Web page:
TheMatside View by Gary Abbott Top 10 wrestling stories of 2007Each year, during the holiday season, I have the pleasure of writing a column about the top 10 wrestling stories from the year which has passed. This has become as much a part of my annual holiday routine as putting up a Christmas tree or sending holiday cards to friends and family.
The fun part about this topic is the opportunity to review the year that has gone by and to remember all the great moments in wrestling during the past year. The sport of wrestling continues to change and to grow, and every year there a different things that make an impact in the sport. Narrowing the list down to 10, with a few honorable mentions, is a challenge because there are so many important stories within wrestling each year.
Here are my top 10 stories for the year. Please look back for yourself and make your list of important wrestling stories. No matter how much time I put into researching this topic, there are always a few other great stories which don't make my list. As we have done in recent years, we will ask wrestling fans to post their selection on TheMat.com's Bulletin Boards.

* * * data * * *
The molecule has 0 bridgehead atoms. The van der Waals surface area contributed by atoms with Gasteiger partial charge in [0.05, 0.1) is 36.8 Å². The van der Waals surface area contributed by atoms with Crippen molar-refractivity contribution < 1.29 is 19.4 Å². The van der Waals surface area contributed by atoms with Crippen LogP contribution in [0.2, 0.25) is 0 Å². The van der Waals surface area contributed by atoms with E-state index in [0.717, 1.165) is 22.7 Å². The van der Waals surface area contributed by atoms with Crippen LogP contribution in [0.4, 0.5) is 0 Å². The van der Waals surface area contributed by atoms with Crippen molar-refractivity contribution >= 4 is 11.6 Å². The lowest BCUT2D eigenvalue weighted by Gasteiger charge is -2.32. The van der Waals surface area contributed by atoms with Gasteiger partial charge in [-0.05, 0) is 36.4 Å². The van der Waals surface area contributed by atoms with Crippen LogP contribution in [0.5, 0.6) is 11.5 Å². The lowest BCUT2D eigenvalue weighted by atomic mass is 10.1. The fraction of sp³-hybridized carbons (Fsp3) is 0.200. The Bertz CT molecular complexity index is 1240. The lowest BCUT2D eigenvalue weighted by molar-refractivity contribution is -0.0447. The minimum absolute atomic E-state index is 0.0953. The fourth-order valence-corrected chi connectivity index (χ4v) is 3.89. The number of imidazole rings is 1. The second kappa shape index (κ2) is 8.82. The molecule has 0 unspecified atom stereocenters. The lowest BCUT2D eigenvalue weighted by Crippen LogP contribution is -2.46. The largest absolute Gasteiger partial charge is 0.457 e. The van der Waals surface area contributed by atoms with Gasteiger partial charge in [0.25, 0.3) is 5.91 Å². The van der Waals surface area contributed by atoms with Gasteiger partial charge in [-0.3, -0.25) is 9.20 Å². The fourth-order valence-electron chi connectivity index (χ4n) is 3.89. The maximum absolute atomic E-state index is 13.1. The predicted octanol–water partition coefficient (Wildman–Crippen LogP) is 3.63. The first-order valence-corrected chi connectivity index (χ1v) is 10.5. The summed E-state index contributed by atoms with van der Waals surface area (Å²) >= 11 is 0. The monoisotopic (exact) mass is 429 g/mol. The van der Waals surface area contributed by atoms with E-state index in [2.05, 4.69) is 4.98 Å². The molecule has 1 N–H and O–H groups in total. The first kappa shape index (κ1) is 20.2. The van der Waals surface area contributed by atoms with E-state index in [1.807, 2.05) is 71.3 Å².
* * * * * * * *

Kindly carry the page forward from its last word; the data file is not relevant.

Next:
1. U.S. Greco-Roman World Team wins World Championships - If you go back 25 years, anybody who thought the United States could win a World title as a team in Greco-Roman wrestling would have been considered crazy. This sport has been dominated by Europeans, and America's success has been taken a long hard road. The performance of the 2007 U.S. Greco-Roman team is inspiring. Brad Vering's march to his first World medal and Harry Lester's repeat medal performance were admirable. The victory by Dremiel Byers in the bronze-medal match at heavyweight under tremendous pressure shows the kind of character and poise that he has. Lindsey Durlacher's gutsy fifth place effort was also a big factor. They did this without 2006 World champion Joe Warren in the lineup. The USA beat Russia by one point, and National Coach Steve Fraser lifted the trophy to show to the world!!! U.S. Greco-Roman athletes and coaches celebrated decades of struggle when this special group of athletes came home as World Champions.